limit shocks to a maximum of three, and evacuate.
9. Rewarming should not be attempted in the field unless the patient is more than 30 minutes from
Immersion Hypothermia: A subset of hypothermia, immersion hypothermia (hypothermia caused by immersion in cold liquid) has several unique aspects that must be taken into account:
Immersion hypothermia rarely causes death by itself. The usual mechanism of death
involves systemic hypothermia to the point where the victim is unable to keep their airway
above water, followed by drowning.
Caution: Any unresponsive immersion hypothermia victim must be assumed to also have
submersion injury. In such cases, airway, ventilation and circulation take priority over
Warning: Immersion hypothermia victims must be hoisted out of the water in a horizontal position, to avoid a potentially-fatal drop in blood pressure. Use a vertical hoist only if a horizontal hoist (i.e. litter hoist) is tactically unsafe or unavailable. Once in the rescue vehicle, the victim should be kept supine. As with any hypothermia victim, it is vital to handle the victim as gently as possible to avoid provoking cardiac arrhythmias.
Survival after prolonged submersion in cold water (submersion times up to an hour) has
been reported, although it is not common. This usually requires sudden submersion in very
cold water (usually 45 F or below), and appears to occur mainly in children. Airway
submersion times of greater than 60 minutes are almost certain to be fatal, regardless of water temperature.
Immersion Syndrome is a sudden cardiac arrest caused by massive vagal stimulation as a
result of immersion in very cold water. This occurs within seconds of immersion. Rapid
retrieval from the water and immediate CPR may save victims of this syndrome.
The gasp reflex also can occur on sudden immersion in very cold water. This is an
involuntary reflex gasp, followed by several minutes of hyperventilation. During this time, it
will be very difficult for a victim to perform any self-rescue or survival procedures. Victims
who are not wearing flotation are likely to have serious problems keeping their airway above
Heat Injuries Guidelines and Considerations: Heat injury is usually the result of inadequate fluid intake, poor acclimatization, increased workload or a combination of factors. PREVENTION OF HEAT INJURY IS THE RESPONSIBILITY OF ALL OPERATORS. Proper acclimatization, proper hydration, good work/rest schedules and proper nutrition go a long way to prevent heat illness. However, even with ideal circumstances, heat injury can occur. When working in hot environments, it is imperative to use the buddy system, and keep a close eye on your buddy.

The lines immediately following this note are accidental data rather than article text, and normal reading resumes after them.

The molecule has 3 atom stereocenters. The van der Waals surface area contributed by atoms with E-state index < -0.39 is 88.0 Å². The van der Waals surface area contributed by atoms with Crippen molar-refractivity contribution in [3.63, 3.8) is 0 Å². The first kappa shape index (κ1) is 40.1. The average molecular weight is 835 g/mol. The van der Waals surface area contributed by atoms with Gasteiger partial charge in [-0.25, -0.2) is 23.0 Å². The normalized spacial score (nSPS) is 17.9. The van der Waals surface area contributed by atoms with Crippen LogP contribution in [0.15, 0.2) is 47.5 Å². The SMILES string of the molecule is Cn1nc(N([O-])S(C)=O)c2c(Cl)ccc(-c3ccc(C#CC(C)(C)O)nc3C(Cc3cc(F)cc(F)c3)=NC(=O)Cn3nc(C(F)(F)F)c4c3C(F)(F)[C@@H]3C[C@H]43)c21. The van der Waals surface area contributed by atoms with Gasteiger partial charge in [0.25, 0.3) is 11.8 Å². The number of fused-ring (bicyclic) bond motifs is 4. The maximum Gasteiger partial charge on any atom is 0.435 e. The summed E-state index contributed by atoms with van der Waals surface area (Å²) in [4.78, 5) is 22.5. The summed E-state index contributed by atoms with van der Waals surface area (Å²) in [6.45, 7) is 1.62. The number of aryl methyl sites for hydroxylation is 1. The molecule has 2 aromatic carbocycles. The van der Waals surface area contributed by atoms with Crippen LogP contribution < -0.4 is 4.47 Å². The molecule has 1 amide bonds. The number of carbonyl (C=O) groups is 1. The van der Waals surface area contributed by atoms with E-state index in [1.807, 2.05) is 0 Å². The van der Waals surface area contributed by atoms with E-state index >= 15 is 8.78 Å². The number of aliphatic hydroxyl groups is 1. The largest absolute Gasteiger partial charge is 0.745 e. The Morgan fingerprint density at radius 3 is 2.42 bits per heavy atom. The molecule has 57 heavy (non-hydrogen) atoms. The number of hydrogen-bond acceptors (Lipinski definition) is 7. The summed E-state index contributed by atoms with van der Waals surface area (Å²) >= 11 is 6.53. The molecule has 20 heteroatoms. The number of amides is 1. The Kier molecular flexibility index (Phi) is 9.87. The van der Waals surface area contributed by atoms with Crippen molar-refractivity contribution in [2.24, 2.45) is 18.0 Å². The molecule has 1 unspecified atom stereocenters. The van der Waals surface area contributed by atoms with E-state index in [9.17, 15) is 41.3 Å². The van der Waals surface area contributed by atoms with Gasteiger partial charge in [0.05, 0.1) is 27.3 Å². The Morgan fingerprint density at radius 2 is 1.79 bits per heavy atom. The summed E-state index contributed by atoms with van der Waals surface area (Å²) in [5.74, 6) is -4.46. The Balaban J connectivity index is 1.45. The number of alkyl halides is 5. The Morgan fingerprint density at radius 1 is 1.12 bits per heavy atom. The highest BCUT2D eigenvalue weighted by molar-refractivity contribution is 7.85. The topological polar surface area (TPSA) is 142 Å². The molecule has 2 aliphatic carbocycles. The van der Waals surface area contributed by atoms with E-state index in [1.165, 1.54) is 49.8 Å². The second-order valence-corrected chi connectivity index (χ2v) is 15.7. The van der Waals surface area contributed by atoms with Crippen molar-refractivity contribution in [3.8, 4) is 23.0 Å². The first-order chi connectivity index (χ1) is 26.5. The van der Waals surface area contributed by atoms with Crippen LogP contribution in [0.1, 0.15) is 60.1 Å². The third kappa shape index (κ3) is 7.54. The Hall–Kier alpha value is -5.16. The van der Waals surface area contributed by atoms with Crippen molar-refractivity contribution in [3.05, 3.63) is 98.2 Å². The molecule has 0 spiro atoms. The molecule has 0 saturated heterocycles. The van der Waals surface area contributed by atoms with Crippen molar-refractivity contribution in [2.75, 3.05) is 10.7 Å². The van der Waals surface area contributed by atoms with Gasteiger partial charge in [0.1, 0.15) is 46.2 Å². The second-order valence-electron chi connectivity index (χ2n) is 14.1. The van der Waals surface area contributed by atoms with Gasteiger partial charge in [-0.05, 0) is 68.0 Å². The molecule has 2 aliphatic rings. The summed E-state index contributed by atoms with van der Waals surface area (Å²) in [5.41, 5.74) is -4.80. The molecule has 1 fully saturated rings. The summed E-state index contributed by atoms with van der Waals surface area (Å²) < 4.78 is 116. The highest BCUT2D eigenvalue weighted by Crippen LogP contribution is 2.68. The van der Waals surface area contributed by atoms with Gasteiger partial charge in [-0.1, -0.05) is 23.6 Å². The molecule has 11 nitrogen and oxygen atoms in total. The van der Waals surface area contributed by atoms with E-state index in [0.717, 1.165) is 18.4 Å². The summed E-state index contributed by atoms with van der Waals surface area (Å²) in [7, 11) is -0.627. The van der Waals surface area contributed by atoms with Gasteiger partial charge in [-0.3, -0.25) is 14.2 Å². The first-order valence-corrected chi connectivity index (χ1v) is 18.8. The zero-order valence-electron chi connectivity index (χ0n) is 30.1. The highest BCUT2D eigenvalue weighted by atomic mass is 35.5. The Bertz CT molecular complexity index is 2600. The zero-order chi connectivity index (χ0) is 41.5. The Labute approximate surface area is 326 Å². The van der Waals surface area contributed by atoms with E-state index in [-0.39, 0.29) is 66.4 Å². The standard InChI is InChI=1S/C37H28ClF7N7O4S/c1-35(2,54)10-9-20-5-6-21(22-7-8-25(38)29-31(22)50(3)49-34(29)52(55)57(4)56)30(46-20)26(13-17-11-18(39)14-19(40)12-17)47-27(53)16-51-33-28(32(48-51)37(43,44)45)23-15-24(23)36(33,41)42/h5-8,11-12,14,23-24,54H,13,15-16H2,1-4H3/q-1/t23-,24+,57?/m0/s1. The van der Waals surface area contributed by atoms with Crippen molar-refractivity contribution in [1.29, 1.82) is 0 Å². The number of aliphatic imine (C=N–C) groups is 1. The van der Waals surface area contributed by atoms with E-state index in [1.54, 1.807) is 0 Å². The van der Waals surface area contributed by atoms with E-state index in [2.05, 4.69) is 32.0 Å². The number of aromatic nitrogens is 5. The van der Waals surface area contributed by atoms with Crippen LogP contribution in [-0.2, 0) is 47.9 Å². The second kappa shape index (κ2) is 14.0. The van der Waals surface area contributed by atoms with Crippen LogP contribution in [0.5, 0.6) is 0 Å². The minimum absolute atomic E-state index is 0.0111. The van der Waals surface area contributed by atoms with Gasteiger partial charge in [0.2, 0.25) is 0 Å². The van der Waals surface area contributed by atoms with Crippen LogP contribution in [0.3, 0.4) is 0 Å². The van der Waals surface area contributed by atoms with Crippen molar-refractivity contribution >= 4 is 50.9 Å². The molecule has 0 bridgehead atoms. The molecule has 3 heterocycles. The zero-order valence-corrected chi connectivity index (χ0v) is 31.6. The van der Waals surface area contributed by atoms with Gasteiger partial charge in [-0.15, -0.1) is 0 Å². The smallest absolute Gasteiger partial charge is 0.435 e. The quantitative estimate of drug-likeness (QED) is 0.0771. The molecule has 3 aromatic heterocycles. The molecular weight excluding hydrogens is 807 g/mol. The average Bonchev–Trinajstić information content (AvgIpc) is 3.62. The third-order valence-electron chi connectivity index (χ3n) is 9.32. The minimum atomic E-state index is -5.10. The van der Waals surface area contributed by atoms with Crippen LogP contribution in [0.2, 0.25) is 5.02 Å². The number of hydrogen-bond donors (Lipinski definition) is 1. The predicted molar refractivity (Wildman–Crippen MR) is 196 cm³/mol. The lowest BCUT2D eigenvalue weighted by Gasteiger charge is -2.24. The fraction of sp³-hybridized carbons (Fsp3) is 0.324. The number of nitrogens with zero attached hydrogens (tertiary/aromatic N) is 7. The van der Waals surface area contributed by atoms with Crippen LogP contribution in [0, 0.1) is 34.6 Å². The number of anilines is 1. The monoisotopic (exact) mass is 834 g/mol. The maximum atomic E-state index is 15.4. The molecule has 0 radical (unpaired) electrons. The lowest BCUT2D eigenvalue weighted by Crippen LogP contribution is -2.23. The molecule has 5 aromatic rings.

The microclimate (shade, humidity, wind, air circulation, body armor, MOPP gear etc) in the
immediate working area may significantly alter heat stress conditions from one area to another.
It is imperative to keep close tabs on your buddy when operating in high heat stress conditions.
Forced hydration (1-2 quarts of water per hour) may be necessary in high heat stress conditions, along with rest breaks and adequate food intake. Full-strength sports drinks (Gatorade®, Power Aide®, etc) and sodas are too concentrated for adequate hydration. If sports drinks are available, they should be diluted 50/50 with water. Sodas should not be used for hydration!
Note 1: The GI tract of a normal adult can absorb approximately 20 cc’s of fluid per minute. Cool (but not cold) liquids are absorbed better than warm fluids. It is best to stay hydrated by taking small amounts of fluid frequently (10-20 cc’s every 1-2 minutes) than attempt to ‘catch up’ by drinking a liter or two of fluid every hour.
Note 2: Heat exhaustion and heat stroke are a continuum of heat disorders, rather than distinct clinical entities. In the setting of heat illness, any patient with CNS dysfunction should be assumed to have heat stroke until proven otherwise. The presence of sweating in a heat illness victim DOES NOT rule out heat stroke.